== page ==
+Kay: We most need to seek Christ in and for our own lives and communities, and I believe to find and celebrate the common ground of Jesus’ love for the world together.
Ess: What is your vision of an ideal diocese? What will you be working for the Diocese of Perth to become?
+Kay: An ideal diocese? Where is that? Perhaps the ideal diocese is the one which follows Jesus to the cross and into the transforming love of his resurrection which is freedom from fear and freedom for life, confident in the Father’s love.
Ess: What motivates you to take on the tasks of an archbishop?
+Kay: This has been an answer to a call of Christ’s Church. The Holy Spirit is a wonderful and surprising motivator for us all in our ministry. I am one among many. With you a Christian, for you a Bishop.
Ess: What would you like to say to the EFAC community?
+Kay: It is good to be with you. Thanks for your welcome. I look forward to us being a sign of Christ’s unity and a force for his love to be known. Please pray for us all; that Jesus’ love will be received, lives transformed and grace abound: ‘For the love of Christ urges us on, because we are convinced that one has died for all; therefore all have died. And he died for all, so that those who live might no longer for themselves, but for him who died and was raised for them.’ (2 Cor 5:14-15)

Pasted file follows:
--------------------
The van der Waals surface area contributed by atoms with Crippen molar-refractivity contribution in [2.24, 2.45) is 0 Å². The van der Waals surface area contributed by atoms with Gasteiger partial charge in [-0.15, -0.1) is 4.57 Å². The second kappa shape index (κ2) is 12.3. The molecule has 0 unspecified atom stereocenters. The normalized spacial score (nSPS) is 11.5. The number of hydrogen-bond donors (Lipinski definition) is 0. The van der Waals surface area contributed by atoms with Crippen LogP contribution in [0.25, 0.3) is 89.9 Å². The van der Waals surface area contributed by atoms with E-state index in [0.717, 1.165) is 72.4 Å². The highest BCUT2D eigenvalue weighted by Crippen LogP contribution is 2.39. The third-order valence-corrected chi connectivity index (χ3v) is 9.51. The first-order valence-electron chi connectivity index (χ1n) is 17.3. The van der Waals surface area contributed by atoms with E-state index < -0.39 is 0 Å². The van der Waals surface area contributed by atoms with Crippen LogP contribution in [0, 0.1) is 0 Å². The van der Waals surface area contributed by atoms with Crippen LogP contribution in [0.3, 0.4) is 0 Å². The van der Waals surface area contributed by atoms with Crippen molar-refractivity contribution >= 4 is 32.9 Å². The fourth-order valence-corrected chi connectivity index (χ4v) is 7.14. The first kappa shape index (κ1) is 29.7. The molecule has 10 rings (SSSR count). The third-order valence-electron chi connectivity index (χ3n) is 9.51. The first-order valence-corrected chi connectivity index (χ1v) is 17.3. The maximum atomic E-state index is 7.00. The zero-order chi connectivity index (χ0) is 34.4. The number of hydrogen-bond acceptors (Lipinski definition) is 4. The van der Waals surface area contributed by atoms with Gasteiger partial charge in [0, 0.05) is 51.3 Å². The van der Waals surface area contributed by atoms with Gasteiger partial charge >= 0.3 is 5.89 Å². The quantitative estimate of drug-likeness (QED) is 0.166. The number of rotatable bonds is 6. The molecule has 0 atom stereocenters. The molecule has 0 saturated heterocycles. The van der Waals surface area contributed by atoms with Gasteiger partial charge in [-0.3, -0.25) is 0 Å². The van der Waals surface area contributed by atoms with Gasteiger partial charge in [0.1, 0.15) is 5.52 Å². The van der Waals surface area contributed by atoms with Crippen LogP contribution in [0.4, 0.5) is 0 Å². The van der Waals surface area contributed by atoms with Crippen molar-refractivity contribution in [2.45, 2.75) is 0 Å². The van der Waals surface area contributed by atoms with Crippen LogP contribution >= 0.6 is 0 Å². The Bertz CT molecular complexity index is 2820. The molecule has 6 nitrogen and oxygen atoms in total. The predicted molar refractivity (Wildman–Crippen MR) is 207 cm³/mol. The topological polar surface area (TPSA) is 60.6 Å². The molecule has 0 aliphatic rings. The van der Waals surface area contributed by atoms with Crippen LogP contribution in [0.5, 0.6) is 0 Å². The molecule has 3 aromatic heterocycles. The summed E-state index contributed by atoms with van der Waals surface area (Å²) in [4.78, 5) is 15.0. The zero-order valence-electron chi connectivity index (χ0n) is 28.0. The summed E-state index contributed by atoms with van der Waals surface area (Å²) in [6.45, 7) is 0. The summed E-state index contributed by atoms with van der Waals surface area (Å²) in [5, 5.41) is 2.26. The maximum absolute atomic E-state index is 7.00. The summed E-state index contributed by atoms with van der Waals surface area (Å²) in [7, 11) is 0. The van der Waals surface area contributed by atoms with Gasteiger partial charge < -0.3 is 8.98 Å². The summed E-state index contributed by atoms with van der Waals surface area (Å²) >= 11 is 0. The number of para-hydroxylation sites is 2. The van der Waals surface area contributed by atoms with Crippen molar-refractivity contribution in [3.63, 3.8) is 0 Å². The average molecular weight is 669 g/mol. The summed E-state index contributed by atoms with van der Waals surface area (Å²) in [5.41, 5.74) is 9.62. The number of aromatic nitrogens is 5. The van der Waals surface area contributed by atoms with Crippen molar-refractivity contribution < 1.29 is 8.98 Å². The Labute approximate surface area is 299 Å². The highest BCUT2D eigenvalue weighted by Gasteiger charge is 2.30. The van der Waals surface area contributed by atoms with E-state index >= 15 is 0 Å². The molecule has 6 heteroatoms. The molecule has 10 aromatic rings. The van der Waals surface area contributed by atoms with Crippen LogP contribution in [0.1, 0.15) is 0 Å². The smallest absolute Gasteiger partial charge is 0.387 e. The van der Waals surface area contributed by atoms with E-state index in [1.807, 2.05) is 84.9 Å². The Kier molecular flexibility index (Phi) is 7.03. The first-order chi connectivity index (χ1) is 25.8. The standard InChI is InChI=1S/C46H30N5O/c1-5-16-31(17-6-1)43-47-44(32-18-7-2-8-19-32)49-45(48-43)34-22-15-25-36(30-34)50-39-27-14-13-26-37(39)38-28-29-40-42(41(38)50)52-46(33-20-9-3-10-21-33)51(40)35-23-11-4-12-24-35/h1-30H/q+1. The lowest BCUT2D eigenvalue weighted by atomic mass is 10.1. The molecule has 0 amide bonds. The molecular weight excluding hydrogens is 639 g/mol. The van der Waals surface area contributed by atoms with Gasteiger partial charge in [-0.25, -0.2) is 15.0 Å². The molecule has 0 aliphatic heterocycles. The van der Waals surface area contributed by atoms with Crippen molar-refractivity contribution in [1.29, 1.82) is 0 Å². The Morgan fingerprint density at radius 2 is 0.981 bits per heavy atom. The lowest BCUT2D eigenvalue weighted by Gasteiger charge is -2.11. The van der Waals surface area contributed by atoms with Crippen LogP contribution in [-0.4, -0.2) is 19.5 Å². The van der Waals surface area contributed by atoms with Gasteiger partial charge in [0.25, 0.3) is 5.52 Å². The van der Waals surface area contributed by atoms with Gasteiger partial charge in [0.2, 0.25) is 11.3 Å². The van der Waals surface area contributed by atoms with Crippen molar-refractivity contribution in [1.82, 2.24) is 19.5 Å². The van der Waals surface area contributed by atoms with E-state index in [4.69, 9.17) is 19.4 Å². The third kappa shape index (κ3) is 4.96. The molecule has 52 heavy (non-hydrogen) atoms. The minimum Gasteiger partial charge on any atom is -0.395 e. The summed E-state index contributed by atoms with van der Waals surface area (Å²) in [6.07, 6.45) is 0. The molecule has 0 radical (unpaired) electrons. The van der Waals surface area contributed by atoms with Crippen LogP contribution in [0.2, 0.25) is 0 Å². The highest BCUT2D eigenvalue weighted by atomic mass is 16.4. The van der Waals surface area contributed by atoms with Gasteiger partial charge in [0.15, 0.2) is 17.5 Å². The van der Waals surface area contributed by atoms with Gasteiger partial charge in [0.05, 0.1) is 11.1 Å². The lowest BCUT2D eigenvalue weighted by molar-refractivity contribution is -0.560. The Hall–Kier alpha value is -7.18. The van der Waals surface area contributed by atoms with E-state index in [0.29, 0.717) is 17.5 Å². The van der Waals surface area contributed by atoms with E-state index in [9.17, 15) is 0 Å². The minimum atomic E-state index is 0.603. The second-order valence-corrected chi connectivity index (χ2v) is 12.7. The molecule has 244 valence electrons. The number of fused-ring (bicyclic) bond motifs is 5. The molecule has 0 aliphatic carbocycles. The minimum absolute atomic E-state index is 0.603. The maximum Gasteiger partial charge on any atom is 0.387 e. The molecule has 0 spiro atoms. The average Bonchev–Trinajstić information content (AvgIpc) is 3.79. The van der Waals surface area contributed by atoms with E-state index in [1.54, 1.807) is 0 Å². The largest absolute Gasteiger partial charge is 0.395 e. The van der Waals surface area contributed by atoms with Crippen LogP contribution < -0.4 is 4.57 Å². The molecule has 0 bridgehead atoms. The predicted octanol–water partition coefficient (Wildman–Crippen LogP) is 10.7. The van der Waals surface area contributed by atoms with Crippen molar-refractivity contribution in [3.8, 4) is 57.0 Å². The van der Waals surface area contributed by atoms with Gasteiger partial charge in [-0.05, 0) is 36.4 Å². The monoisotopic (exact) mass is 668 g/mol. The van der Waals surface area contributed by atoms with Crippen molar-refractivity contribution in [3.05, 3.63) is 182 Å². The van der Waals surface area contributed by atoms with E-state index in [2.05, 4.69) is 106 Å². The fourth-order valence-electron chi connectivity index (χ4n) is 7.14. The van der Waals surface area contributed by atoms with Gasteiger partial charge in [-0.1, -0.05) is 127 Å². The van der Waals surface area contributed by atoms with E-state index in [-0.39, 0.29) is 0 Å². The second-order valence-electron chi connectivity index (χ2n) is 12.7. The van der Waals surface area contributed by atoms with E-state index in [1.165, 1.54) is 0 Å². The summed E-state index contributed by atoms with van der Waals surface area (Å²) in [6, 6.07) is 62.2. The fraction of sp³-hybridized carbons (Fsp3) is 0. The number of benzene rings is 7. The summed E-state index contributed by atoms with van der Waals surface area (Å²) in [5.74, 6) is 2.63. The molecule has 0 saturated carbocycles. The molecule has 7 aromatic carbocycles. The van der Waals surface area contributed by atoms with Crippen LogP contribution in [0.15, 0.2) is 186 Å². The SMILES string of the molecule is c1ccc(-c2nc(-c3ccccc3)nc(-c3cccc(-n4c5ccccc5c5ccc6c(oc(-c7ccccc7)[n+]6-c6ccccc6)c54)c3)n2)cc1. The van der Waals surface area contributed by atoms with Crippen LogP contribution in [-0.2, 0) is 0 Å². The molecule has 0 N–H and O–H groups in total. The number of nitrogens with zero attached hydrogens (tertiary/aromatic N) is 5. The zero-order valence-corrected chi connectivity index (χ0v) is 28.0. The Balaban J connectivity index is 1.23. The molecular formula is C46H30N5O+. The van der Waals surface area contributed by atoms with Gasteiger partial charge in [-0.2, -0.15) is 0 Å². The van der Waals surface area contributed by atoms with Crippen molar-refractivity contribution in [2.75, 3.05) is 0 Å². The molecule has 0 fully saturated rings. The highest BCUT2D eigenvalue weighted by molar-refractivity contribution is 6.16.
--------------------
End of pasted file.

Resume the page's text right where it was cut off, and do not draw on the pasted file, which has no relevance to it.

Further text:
General Synod 2017
- Written by: Stephen Hale
General Synod was held in sunny Maroochydore. If you’re going to have to spend five and half days in Synod sessions from 8.30am to 9pm this certainly helped to make it a better experience. On four of the mornings we met in table groups to join in the Daily Office as well as respond to the four Bible Studies delivered by Bishop Michael Stead (Sydney), Dr Matthew Anstey (Adelaide), Dr Dorothy Lee (Melbourne) and Dr John Dunhill (Perth). The group I led was animated and we had wonderful interactions as we engaged with the Scriptures and prayed together. This helped set the tone for the day and was one of the factors as to why I would say it was a good General Synod. The Primate chaired well in his relaxed but clear way.
Synod dealt with a lot of legislation: the Child Safe Canon; Episcopal Standards; The Redress Scheme; screening of volunteer leaders and many other matters. Substantial motions were passed: upholding marriage as currently defined; instructing the Doctrine Commission to produce papers on a range of issues related to human sexuality; giving an apology for domestic violence; investigating and possibly commissioning research on domestic violence in churches; child safety; assisted dying; gender balance on General Synod bodies; and the Reformation.